abstract = "Little genetic information is available to evaluate hypotheses concerning the parameters that affect population genetic structure in primate taxa that exhibit interspecific variation in social systems, such as squirrel monkeys (Saimiri). Here, we used genetic data to assess dispersal patterns, kin structure, and preferential association with same-sex kin in a wild population of Saimiri sciureus macrodon. We also analyzed behavioral data to assess whether individuals that maintain shorter interindividual distances show increased insect foraging success. If there was greater male than female dispersal, then we expected mean pairwise relatedness, F ST values, and intragroup mean corrected assignment indices to be greater among adult females than among adult males. We also expected matrices of pairwise affinity indices (PAIs) for {"}association{"} (time spent ≤5 m) and {"}proximity{"} (time spent ≤10 m) among female dyads to positively correlate with a matrix of female pairwise relatedness. Not only did we find support for female philopatry, but we also found significant positive relationships between the relatedness matrix and each of the PAI matrices: females were more likely to be associated with (and proximal to) close female relatives than more distant relatives or unrelated individuals. Foraging analyses revealed that females had higher insect capture rates than males, and this sex difference may be related to a smaller mean interindividual distance among closely related female group members. Our result shows how estimates of genetic relatedness are useful for testing predictions regarding the evolution of sex-biased dispersal patterns, as well as potential relationships between kin-biased social behaviors and foraging success.",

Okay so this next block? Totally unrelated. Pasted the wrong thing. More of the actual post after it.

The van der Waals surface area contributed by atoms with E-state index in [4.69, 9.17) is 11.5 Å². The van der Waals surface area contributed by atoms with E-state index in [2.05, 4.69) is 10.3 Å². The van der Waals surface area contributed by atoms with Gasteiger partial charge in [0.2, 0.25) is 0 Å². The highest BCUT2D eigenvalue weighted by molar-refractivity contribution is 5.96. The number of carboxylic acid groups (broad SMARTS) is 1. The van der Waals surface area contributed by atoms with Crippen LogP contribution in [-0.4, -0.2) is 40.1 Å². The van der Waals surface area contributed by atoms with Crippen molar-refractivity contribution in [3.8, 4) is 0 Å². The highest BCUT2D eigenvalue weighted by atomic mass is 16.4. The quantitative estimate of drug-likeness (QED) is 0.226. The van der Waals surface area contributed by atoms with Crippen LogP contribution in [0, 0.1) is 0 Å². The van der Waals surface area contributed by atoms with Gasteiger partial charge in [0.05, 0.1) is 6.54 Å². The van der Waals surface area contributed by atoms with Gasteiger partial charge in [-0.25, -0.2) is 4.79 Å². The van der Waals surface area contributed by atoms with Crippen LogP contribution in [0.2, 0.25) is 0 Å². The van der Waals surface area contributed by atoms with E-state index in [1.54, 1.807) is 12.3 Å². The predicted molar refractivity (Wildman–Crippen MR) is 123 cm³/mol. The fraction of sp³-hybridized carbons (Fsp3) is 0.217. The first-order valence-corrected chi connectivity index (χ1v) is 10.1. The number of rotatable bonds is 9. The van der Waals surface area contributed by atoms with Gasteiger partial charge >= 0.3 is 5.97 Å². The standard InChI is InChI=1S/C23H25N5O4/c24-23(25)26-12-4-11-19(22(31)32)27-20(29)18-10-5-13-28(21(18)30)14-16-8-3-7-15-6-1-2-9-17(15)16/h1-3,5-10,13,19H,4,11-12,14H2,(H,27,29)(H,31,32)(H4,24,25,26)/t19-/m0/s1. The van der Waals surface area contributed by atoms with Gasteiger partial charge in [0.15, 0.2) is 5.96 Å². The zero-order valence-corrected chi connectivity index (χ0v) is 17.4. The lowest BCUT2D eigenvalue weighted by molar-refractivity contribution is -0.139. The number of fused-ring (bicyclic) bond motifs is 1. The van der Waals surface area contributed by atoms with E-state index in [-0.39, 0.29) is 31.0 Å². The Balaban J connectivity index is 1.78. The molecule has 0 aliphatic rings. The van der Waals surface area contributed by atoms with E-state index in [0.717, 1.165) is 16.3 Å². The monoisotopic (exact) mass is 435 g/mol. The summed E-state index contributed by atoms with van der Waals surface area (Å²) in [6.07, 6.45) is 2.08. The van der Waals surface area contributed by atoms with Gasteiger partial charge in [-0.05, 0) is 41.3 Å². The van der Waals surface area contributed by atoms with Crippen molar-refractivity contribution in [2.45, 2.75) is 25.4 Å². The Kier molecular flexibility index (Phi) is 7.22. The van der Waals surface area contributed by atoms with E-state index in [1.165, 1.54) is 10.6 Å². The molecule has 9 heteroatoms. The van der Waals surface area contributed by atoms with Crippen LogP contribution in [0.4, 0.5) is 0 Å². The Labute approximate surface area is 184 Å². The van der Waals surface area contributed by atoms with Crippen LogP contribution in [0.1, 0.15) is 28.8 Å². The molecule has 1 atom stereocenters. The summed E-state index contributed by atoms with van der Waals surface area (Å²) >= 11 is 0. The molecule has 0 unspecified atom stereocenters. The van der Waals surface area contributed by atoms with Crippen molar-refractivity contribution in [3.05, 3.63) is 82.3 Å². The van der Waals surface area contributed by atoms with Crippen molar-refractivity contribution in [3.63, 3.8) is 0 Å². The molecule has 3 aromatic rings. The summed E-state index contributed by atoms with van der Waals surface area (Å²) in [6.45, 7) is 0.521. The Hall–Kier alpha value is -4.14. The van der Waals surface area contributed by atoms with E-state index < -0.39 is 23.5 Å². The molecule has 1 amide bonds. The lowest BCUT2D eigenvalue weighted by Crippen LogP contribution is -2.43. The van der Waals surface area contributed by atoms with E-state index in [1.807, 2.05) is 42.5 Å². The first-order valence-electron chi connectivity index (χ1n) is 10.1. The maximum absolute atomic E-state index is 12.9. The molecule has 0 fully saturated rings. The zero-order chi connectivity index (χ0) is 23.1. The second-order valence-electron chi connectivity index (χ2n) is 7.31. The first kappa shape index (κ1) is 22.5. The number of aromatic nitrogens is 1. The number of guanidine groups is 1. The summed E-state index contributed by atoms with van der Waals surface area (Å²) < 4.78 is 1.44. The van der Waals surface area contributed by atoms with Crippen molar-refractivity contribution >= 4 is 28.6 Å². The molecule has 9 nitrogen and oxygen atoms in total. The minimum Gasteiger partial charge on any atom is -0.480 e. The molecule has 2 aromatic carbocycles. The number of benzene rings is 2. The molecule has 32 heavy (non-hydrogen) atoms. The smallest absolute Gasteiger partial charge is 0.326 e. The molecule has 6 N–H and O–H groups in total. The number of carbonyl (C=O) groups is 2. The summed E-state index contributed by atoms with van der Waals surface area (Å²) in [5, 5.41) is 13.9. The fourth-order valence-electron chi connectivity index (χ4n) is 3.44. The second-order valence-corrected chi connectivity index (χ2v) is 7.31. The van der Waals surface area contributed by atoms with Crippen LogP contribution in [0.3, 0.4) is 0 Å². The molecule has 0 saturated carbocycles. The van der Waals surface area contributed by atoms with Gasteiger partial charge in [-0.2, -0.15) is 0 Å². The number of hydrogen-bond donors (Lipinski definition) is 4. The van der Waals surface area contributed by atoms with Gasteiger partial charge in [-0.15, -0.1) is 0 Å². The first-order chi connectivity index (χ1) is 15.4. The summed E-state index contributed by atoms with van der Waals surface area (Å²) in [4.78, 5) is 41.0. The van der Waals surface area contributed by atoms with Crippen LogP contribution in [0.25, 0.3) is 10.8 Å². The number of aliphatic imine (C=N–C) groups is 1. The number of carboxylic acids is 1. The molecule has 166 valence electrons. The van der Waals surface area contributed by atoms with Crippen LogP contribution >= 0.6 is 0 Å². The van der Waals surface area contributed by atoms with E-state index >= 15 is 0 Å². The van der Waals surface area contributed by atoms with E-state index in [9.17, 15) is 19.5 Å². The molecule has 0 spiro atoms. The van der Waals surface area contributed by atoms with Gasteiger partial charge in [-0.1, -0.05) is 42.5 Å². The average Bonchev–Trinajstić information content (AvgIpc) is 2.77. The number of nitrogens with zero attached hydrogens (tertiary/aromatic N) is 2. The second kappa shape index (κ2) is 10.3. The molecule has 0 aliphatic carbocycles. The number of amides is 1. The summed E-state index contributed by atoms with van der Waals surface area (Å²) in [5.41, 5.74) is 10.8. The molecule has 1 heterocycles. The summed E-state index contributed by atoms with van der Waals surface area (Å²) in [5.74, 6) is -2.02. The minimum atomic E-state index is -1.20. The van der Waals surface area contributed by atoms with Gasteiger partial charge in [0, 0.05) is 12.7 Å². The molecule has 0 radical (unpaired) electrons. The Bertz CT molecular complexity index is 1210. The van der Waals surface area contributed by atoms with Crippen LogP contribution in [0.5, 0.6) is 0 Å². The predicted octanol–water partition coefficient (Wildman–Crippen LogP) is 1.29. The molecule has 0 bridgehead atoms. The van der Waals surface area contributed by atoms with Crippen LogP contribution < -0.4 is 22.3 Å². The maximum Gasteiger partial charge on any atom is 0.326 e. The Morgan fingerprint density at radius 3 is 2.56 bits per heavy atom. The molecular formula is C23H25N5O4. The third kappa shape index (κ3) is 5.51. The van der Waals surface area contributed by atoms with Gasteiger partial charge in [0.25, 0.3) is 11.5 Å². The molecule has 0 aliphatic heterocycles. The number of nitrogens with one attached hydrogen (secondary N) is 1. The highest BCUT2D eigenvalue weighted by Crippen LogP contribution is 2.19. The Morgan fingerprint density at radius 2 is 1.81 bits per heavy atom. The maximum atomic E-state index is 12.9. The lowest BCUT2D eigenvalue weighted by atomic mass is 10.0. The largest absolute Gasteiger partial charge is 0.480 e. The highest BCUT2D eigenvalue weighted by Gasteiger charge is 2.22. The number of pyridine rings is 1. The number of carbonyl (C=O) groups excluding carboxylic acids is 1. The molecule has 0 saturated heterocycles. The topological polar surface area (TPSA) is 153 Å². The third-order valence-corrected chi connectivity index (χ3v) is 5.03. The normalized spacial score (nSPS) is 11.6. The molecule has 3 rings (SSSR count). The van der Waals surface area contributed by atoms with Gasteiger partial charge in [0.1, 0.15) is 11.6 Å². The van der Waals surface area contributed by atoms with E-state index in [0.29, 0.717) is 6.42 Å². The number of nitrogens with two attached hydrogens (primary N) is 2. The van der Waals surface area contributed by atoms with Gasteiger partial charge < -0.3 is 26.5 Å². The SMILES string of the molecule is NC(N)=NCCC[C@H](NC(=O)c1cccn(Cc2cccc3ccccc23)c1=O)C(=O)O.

keywords = "Dispersal, Insect foraging, Population genetics, Saimiri, Squirrel monkeys",
    author = "Montague, {Michael J.} and Todd Disotell and {Di Fiore}, Anthony",
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    T1 - Population Genetics, Dispersal, and Kinship Among Wild Squirrel Monkeys (Saimiri sciureus macrodon)

    T2 - Preferential Association Between Closely Related Females and Its Implications for Insect Prey Capture Success

    AU - Montague, Michael J.

    AU - Disotell, Todd

    AU - Di Fiore, Anthony